If you're going to get a tattoo, be sure you know that there are plenty of risks, and be sure you won't be sorry after you get the tattoo. Tattoos are a symbol of devotion.
by Uco (guest) rate this post as useful

. 2009/7/17 22:56
Terminator, great suggestions. How about a Mountie wrestling a Sumo?
A Geisha drinking syrup?
by . (guest) rate this post as useful

tattoo 2009/7/17 23:43
Uco san is correct- being a foreigner will not excuse you from the "no tattoos" rule at onsens, gyms and swimming pools.

I know from my own experience that a tiny tattoo in an inconspicuous place is usually not a problem, but if it is at all noticeable then you could quite likely be asked to leave, even if it's not a sleeve or a full body tattoo. You might not be, but you would be taking the risk.
by Sira (guest) rate this post as useful

Find the best way.... 2009/7/18 23:57
: I also know of the problem with tattoos and onsens; from what I've read I dont need to be too concerned about it because I'm a foreigner

Whether you'll be in a hot spring, on a street, or sharing the same time and place with your Japanese friends (or maybe lover), your tattoo may make bad impression on Japanese persons around you mainly because that's a tattoo.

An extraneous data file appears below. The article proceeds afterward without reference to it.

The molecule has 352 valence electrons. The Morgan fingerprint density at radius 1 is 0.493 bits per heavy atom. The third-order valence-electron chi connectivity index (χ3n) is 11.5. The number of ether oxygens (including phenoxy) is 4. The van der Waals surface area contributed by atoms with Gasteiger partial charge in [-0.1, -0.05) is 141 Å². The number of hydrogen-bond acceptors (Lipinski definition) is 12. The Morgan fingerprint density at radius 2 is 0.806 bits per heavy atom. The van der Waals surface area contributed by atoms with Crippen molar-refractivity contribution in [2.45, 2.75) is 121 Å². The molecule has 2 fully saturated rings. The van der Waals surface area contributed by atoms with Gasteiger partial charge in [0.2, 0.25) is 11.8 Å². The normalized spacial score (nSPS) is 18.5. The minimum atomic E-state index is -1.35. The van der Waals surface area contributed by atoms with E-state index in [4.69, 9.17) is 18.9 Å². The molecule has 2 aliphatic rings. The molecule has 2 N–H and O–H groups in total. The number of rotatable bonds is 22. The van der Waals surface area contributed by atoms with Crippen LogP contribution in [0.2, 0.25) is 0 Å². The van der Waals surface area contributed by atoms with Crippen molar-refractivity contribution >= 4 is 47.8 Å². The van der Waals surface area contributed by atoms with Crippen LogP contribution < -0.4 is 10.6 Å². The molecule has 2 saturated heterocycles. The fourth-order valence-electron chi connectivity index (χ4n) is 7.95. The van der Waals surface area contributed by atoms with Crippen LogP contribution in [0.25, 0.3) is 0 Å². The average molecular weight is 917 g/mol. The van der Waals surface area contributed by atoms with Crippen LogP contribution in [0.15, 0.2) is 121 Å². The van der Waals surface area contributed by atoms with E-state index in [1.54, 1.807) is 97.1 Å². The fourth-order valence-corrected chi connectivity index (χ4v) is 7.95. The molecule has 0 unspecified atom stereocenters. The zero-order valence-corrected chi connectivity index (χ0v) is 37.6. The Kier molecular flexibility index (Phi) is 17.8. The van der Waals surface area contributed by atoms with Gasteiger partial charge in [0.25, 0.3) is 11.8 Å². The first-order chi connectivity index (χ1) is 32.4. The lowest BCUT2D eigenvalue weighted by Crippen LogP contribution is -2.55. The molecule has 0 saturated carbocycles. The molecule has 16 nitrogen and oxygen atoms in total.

Unless you are very careful about the design, looking a foreign person may make them worried the more, NOT because of unreasonable prejudices against foreigners but because they may assume you to be a stranger without enough knowledge.

As one of such Japanese persons, I'm confusing about, or I should say I wonder, "Why is that a tattoo?"
Your idea of mixing symbols of Canada and Japan sounds nice but, I presume having a tattoo is not the only way, at least not the best way to represent your affection for Japan and love for Canada.

I suppose a tattoo can be placed in a category composed of abnormal and/or uncommon aspects of Japanese cultures.
In Japanese movies and dramas, (leaving aside whether the costumes there are historically correct,) a tattoo is, for example, a way for gangsters to demonstrate potential forces, and devotion expressed by a tattoo may be that for their own faith or for their boss, can not be that for the public or that for the peoples in general.

While I'm not sure what you mean by the title "Not the same kind of tattoo question," this post from you reminds me of an episode in a long Japanese essay written in the 14th century, which is closed with the author's comment saying it's desirable to have a person to guide even in (doing) just a little thing.
Like you've said "Japan and its culture has been a big enough part of my life," learning English language was a notable part of my childhood I think, nevertheless I know there must be many, many things left beyond my scope of knowledge as to cultures related to English, i.e. cultures which can be seen here and there.
You are young. I recommend you keeping yourself modest to broaden your scope, to have a keen eye for truth.

//

by omotenashi rate this post as useful